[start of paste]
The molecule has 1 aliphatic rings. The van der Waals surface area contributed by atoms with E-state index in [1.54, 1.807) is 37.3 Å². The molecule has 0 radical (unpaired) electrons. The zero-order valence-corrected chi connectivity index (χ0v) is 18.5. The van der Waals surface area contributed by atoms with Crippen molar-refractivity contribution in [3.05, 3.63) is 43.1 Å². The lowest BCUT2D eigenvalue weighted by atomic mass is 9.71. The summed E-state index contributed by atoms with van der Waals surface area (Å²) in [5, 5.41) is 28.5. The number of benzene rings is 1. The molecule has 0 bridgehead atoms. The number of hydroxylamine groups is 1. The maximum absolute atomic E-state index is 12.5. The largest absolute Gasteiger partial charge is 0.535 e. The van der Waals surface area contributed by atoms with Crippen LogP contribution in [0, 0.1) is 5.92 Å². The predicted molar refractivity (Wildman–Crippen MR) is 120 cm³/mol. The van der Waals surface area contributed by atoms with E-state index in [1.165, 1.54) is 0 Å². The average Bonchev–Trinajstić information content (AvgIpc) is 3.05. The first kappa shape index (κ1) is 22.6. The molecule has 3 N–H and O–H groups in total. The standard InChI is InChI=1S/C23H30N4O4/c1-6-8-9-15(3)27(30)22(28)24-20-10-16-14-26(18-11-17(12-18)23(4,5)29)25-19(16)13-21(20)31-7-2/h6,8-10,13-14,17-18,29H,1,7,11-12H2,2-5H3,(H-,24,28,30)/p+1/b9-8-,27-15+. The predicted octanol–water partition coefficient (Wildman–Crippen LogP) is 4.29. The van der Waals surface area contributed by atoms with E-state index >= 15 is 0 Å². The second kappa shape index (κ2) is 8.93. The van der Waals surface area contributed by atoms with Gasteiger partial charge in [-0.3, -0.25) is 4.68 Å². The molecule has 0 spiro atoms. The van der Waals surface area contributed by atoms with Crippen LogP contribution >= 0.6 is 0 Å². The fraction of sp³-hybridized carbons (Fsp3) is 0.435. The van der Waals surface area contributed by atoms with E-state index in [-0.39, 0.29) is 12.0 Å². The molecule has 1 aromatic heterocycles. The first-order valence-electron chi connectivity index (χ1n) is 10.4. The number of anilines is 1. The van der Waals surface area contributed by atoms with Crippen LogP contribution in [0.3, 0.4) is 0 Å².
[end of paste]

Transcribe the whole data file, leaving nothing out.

The molecule has 1 aliphatic rings. The van der Waals surface area contributed by atoms with E-state index in [1.54, 1.807) is 37.3 Å². The molecule has 0 radical (unpaired) electrons. The zero-order valence-corrected chi connectivity index (χ0v) is 18.5. The van der Waals surface area contributed by atoms with Crippen molar-refractivity contribution in [3.05, 3.63) is 43.1 Å². The lowest BCUT2D eigenvalue weighted by atomic mass is 9.71. The summed E-state index contributed by atoms with van der Waals surface area (Å²) in [5, 5.41) is 28.5. The number of benzene rings is 1. The molecule has 0 bridgehead atoms. The number of hydroxylamine groups is 1. The maximum absolute atomic E-state index is 12.5. The largest absolute Gasteiger partial charge is 0.535 e. The van der Waals surface area contributed by atoms with Crippen LogP contribution in [0, 0.1) is 5.92 Å². The predicted molar refractivity (Wildman–Crippen MR) is 120 cm³/mol. The van der Waals surface area contributed by atoms with E-state index in [1.165, 1.54) is 0 Å². The average Bonchev–Trinajstić information content (AvgIpc) is 3.05. The first kappa shape index (κ1) is 22.6. The molecule has 3 N–H and O–H groups in total. The standard InChI is InChI=1S/C23H30N4O4/c1-6-8-9-15(3)27(30)22(28)24-20-10-16-14-26(18-11-17(12-18)23(4,5)29)25-19(16)13-21(20)31-7-2/h6,8-10,13-14,17-18,29H,1,7,11-12H2,2-5H3,(H-,24,28,30)/p+1/b9-8-,27-15+. The predicted octanol–water partition coefficient (Wildman–Crippen LogP) is 4.29. The van der Waals surface area contributed by atoms with E-state index >= 15 is 0 Å². The second kappa shape index (κ2) is 8.93. The van der Waals surface area contributed by atoms with Gasteiger partial charge in [-0.3, -0.25) is 4.68 Å². The molecule has 0 spiro atoms. The van der Waals surface area contributed by atoms with Crippen LogP contribution >= 0.6 is 0 Å². The fraction of sp³-hybridized carbons (Fsp3) is 0.435. The van der Waals surface area contributed by atoms with E-state index in [-0.39, 0.29) is 12.0 Å². The molecule has 1 aromatic heterocycles. The first-order valence-electron chi connectivity index (χ1n) is 10.4. The number of anilines is 1. The van der Waals surface area contributed by atoms with Crippen LogP contribution in [0.3, 0.4) is 0 Å².